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Project WILD Activities

The following activities are derived from the Project WILD Activity Guide.*

water samples

Water Canneries p. 9
Students investigate a stream or pond using sampling techniques.

The Edge of Home p. 177
Students explore the concepts of ecotones by visiting places where habitats overlap.

Fishy Who's Who p.195
Students do an inventory of fish habitats that exist in their area, obtain information about the various fish species that live in these habitats, and locate the fish species on a map according to where they live.

Fashion a Fish p.197
Students design a variety of fish adapted for various aquatic habitats.

Oh Deer (Aquatic Extension) p. 206
Students become "salmon" and components of habitat in a highly involving physical activity.

Checks and Balances p.227
Students become managers of a school of salmon in a paper-and-pencil and discussion-based game.

© Hilary Stewart. Indian Fishing: Early Methods on the Northwest Coast, p. 67.
First Nations Fishing Weir

Net Gain, Net Effect p.232
Students conduct a simulation to explore the evolution of fishing and the effects of changing technology on fish populations.

Where Have All the Salmon Gone? p. 245
Students graph and interpret actual fish population data in relation to historical events.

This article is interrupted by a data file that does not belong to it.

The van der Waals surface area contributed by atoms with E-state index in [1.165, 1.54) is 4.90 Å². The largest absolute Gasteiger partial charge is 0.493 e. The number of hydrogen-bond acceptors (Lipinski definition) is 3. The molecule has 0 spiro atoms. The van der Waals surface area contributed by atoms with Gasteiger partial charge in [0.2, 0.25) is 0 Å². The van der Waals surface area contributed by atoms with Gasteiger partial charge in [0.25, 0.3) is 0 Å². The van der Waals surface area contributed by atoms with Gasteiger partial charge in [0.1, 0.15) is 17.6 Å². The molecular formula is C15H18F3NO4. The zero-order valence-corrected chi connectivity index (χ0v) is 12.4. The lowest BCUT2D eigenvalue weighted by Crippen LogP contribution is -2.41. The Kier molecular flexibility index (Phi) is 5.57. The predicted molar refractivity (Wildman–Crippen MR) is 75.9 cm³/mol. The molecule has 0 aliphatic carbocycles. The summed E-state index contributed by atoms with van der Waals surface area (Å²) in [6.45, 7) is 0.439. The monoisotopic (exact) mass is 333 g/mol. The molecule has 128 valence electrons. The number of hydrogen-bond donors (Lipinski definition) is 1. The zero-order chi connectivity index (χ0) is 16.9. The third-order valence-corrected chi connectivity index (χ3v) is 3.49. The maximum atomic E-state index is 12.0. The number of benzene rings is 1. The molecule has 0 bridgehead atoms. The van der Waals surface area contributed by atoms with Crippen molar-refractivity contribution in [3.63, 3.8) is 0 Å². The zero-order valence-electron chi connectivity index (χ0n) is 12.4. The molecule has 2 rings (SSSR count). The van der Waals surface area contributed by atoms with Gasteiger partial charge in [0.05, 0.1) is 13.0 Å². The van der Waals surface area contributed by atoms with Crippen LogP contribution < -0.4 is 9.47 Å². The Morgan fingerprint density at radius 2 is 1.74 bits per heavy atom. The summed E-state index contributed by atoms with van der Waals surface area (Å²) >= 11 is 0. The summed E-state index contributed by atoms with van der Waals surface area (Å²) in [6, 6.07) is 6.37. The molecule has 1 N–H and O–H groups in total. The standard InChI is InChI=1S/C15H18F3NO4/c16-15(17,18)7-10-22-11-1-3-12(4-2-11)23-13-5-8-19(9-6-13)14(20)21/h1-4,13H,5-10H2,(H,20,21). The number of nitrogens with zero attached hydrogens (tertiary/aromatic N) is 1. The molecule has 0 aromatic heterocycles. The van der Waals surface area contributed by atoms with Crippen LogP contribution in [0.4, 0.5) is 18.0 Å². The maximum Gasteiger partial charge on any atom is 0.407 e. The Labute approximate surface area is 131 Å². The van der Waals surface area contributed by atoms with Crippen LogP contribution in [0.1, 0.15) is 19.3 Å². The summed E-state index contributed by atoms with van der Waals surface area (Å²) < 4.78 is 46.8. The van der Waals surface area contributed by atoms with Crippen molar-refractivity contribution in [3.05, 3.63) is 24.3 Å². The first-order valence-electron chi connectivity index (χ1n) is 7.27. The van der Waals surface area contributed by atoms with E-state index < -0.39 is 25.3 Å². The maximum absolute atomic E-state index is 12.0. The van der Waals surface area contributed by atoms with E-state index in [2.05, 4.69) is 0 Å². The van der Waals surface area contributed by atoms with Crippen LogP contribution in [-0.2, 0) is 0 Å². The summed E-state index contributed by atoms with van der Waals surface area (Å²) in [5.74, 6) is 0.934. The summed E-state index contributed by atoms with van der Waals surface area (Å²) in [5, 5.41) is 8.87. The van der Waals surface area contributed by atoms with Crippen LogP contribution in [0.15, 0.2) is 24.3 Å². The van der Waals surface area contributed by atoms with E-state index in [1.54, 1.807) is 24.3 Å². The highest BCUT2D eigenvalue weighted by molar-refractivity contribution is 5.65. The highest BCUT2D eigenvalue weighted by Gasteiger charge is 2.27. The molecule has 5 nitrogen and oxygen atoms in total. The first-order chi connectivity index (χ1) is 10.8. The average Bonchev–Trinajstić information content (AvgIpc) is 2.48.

Aquatic Times p.310
Students investigate, write, and produce a newspaper that features aquatic information and issues.

To Dam or Not to Dam p. 312
Students role play individuals representing differing perspectives and concerns relating to a complex issue.(option for younger students)


Deadly Waters p. 322
Students analyse the pollutants found in a hypothetical river. They graph the quantities of pollutants and make recommendations about actions that could be taken to improve habitat.(option for younger students)


Living Research: Aquatic Heroes and Heroines
p. 361
Students identify people - through news media, current events, or other means - who have made contributions to conserving or preserving aquatic environments. They research these contributions, and write a biography.
Example: Roderick L. Haig-Brown

Something's Fishy Here! p. 371
Students read and discuss the story "Something's Fishy Here," inventing their own endings that lead to environmental action in their community.

Project WILD. Canadian Wildlife Federation. © Western Regional Environmental Education Council, 1995.

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